Manager suggests budget increase
In his budget recommendation for FY 2015, County Manager Bob Jasper is suggesting more than a six percent increase for capital projects and the addition of eight full-time employees.
Summit County Council members spent Monday afternoon discussing the county’s expenditures for 2015 and Jasper’s preliminary recommendation of a $54.9 million budget.
The suggested budget shows a 6.5 percent increase to the overall operating costs, with $8.8 million exclusively allocated for capital projects.
"Now that the economy has come back, things are looking better and we are starting to build a surplus in our operating budget," Jasper said.
Of the $8.8 million, Jasper suggests using $4.6 million to expand the county services building in Kamas and to build a new landfill cell and fairgrounds. The remaining $4.2 million would be focused on road and bridge projects in Pinebrook, Wanship and Jeremy Ranch.
"This year, we had the largest street maintenance program in the history of the county," Jasper said. "And we will continue to maintain them, but on a smaller scale."
The coming year’s recommended budget also includes nine additional full-time positions within the county, including three positions in animal control, a new court security officer, and an assistant plans examiner in building inspections. Other positions would be switched from part-time to full-time, bringing the county’s staff to 291 full-time employees.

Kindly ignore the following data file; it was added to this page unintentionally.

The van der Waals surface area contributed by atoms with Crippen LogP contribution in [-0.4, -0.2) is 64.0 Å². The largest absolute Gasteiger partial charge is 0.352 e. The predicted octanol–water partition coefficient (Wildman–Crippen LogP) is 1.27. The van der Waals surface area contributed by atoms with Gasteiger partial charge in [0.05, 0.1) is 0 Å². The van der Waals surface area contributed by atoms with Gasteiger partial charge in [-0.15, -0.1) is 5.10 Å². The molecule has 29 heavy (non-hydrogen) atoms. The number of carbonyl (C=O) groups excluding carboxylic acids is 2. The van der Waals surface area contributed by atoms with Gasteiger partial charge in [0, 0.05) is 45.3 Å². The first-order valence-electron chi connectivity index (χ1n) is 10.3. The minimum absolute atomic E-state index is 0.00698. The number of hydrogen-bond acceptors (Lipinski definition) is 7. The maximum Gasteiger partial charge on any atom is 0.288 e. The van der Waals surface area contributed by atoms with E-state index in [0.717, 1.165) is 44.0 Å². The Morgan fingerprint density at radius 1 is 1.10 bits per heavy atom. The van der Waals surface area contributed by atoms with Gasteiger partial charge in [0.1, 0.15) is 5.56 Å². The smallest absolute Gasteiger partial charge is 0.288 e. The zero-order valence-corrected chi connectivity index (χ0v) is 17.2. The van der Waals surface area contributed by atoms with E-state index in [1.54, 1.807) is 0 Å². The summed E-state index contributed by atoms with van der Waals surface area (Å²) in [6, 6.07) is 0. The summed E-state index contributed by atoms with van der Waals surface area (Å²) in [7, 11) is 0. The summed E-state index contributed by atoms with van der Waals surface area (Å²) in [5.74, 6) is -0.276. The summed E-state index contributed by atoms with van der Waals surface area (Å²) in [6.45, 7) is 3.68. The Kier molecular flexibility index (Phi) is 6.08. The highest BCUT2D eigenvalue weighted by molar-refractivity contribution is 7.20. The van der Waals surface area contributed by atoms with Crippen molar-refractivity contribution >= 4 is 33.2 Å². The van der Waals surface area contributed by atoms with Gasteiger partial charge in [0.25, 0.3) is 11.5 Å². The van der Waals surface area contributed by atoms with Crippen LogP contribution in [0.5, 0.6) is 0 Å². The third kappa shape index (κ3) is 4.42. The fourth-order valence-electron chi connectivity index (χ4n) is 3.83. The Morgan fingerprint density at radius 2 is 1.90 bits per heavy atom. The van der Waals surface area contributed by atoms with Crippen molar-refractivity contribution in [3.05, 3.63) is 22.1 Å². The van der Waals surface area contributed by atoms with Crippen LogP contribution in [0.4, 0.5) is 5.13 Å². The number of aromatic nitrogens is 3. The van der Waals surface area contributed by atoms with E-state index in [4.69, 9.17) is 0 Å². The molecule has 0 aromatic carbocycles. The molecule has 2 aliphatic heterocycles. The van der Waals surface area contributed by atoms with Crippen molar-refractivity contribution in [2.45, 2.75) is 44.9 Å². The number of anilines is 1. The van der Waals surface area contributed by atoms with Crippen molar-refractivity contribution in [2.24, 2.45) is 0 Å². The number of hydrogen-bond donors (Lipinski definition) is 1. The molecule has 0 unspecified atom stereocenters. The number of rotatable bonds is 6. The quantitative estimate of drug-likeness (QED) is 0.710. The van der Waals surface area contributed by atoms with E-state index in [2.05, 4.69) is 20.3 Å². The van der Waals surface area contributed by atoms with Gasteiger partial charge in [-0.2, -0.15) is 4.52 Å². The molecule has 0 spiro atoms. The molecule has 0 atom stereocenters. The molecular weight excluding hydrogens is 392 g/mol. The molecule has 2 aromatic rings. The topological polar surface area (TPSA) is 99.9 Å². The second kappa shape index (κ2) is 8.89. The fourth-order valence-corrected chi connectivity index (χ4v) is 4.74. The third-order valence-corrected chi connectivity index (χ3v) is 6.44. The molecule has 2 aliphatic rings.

"In the middle of the recession, we didn’t have any money to do any changes to the infrastructure because we were too busy laying people off," Jasper said.
Matt Leavitt, a finance officer with the auditor’s office, said this would be the first addition of this size to replace positions cut during the recession.
"We typically don’t add that many positions. But for the last several years, going back to 2010, we had been cutting," Leavitt said.
Even with the suggested increases, the county would still be operating within its budget and none of the burden would be placed on residents, council member Kim Carson said.
"We have been fortunate enough to have improvement in the economy, so our revenue picture is improving, which allows us to do that," Carson said.
Throughout the next couple of weeks, various departments will be submitting their budget requests to the council. The council will hold budget workshops on Dec. 1 and Dec. 3. Public hearings are tentatively scheduled for Dec. 10 and Dec. 17. The council has until Dec. 31 to adopt the 2015 budget.
Until then, the document will remain a work in progress, as the council works with the various departments to finalize their allocations.
Tom Fisher, county manager-elect, said he would be sitting in on budget conversations throughout the month of December, but his involvement would remain minimal.
"I don’t start until Jan. 20 and without having any useful exposure to Summit County, it would be inappropriate for me to have any input," Fisher said. "I expect the council is making the decisions with the current manager and based on their priorities, I will continue to execute that budget as the council directs."